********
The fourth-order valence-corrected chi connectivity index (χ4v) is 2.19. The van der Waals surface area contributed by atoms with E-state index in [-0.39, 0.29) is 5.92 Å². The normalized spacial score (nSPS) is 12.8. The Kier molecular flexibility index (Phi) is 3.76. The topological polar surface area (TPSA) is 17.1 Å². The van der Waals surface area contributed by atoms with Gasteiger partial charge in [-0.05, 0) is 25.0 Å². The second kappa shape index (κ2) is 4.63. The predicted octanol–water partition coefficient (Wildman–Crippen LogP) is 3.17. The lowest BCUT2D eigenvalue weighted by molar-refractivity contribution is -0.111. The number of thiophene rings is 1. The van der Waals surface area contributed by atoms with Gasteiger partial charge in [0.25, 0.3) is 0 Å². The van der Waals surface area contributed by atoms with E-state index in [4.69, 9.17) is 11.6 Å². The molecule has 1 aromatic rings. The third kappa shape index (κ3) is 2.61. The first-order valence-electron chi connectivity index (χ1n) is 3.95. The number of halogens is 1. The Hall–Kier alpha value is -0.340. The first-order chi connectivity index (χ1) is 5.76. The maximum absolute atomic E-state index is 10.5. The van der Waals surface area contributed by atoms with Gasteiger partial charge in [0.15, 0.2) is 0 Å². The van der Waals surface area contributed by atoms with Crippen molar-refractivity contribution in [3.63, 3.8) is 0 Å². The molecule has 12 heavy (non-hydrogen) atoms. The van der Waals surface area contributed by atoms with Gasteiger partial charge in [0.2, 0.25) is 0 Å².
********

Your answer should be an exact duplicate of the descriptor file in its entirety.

The fourth-order valence-corrected chi connectivity index (χ4v) is 2.19. The van der Waals surface area contributed by atoms with E-state index in [-0.39, 0.29) is 5.92 Å². The normalized spacial score (nSPS) is 12.8. The Kier molecular flexibility index (Phi) is 3.76. The topological polar surface area (TPSA) is 17.1 Å². The van der Waals surface area contributed by atoms with Gasteiger partial charge in [-0.05, 0) is 25.0 Å². The second kappa shape index (κ2) is 4.63. The predicted octanol–water partition coefficient (Wildman–Crippen LogP) is 3.17. The lowest BCUT2D eigenvalue weighted by molar-refractivity contribution is -0.111. The number of thiophene rings is 1. The van der Waals surface area contributed by atoms with Gasteiger partial charge in [0.25, 0.3) is 0 Å². The van der Waals surface area contributed by atoms with E-state index in [4.69, 9.17) is 11.6 Å². The molecule has 1 aromatic rings. The third kappa shape index (κ3) is 2.61. The first-order valence-electron chi connectivity index (χ1n) is 3.95. The number of halogens is 1. The Hall–Kier alpha value is -0.340. The first-order chi connectivity index (χ1) is 5.76. The maximum absolute atomic E-state index is 10.5. The van der Waals surface area contributed by atoms with Gasteiger partial charge in [0.15, 0.2) is 0 Å². The van der Waals surface area contributed by atoms with Crippen molar-refractivity contribution in [3.63, 3.8) is 0 Å². The molecule has 12 heavy (non-hydrogen) atoms. The van der Waals surface area contributed by atoms with Gasteiger partial charge in [0.2, 0.25) is 0 Å².